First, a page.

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Foundress of the Sisters of St. Joseph of Cluny, born at Chamblanc, Diocese of Dijon, 11 November, 1779; died 15 July, 1851.

In 1819 the scope of the new congregation, which had been founded for the alleviation of the miseries consequent on the Revolution, was extended to embrace foreign mission work, and in 1822 Mother Javouhey herself established a house of the sisters at Goree, in West Africa. After two years in Senegal and vicinity, she passed to the British colony of St. Mary's, Gambia, devoting herself without stint to the victims of a pestilence then raging. On her return to Senegal she received the co-operation of the French Government in her first project for evangelizing negroes, by which a certain number were to be educated in Europe and sent back as missionaries to their people. The meagre results, due chiefly to the number of deaths caused by the difficulty of acclimatization, showed the plan to be impracticable, and it was abandoned. French Guiana, however, was to be the scene of Mother Javouhey's most important missionary work. The French Government, after unsuccessful attempts at colonizing the rich interior of this country, appealed to the foundress of the Sisters of the St. Joseph, who were already established there. Having submitted her plans for approval and received full authoruty, Mother Javouhey set out for Guiana in 1828, with 36 sisters and 50 emigrants, and soon had organized a self-supporting colony, in which all the useful arts were practised. In 1835, two years after her return to France, again at the request of the Government, she once more went to Guiana to take charge of 520 African negroes, formerly in government service at Cayenne, whom the authorities wished reclaimed for civilization and Christianity before being granted their freedom. Harassed as she was by opposition, and even calumny, her success with the negro colony, due largely to her personal influence with the colonists, was so great that when emancipation was granted there were no such scenes of disorder as marked similar occassions in other colonies. The majority of the blacks had become Christians and had learned the ways of civilization and the value of manual labour.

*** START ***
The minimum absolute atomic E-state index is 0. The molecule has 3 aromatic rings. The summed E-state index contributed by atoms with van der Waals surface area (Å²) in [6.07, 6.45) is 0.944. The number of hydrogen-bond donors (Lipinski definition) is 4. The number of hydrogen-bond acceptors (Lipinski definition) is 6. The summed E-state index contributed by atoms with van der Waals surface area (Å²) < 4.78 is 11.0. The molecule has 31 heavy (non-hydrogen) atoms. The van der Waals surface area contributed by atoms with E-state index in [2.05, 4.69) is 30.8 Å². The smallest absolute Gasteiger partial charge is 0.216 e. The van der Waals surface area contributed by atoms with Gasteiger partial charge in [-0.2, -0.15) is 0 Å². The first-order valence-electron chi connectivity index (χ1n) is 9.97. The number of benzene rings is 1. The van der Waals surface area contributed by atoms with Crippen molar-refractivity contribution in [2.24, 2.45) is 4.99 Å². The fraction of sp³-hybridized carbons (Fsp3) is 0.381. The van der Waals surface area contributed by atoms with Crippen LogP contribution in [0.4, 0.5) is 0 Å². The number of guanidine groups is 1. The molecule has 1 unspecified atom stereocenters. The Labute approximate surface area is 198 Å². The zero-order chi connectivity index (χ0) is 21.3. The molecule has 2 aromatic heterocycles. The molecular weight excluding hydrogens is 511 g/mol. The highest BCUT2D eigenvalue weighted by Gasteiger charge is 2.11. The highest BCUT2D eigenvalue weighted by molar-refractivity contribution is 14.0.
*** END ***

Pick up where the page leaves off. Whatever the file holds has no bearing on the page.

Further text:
Long before this Mother Javouhey had established a leper colony on the banks of the Accarouary. Even the Indians came within the sphere of her influence; whole tribes were instructed in the Faith and asked for baptism. On her return to France, in 1843, Mother javouhey found fresh trials awaiting her, including, ecclesiastical opposition. Nevertheless she continued to direct the establishment of new mission houses of her order in all parts of the world, in addition to over thirty foundations in the various dioceses of France. When the news of the death of "the mother of the blacks" reached French Guiana, there was general grief, and most of the inhabitants of her colonies went into mourning as for a personal bereavement. The cause of Mother Javouhey's beatification was introduced 11 February, 1908.


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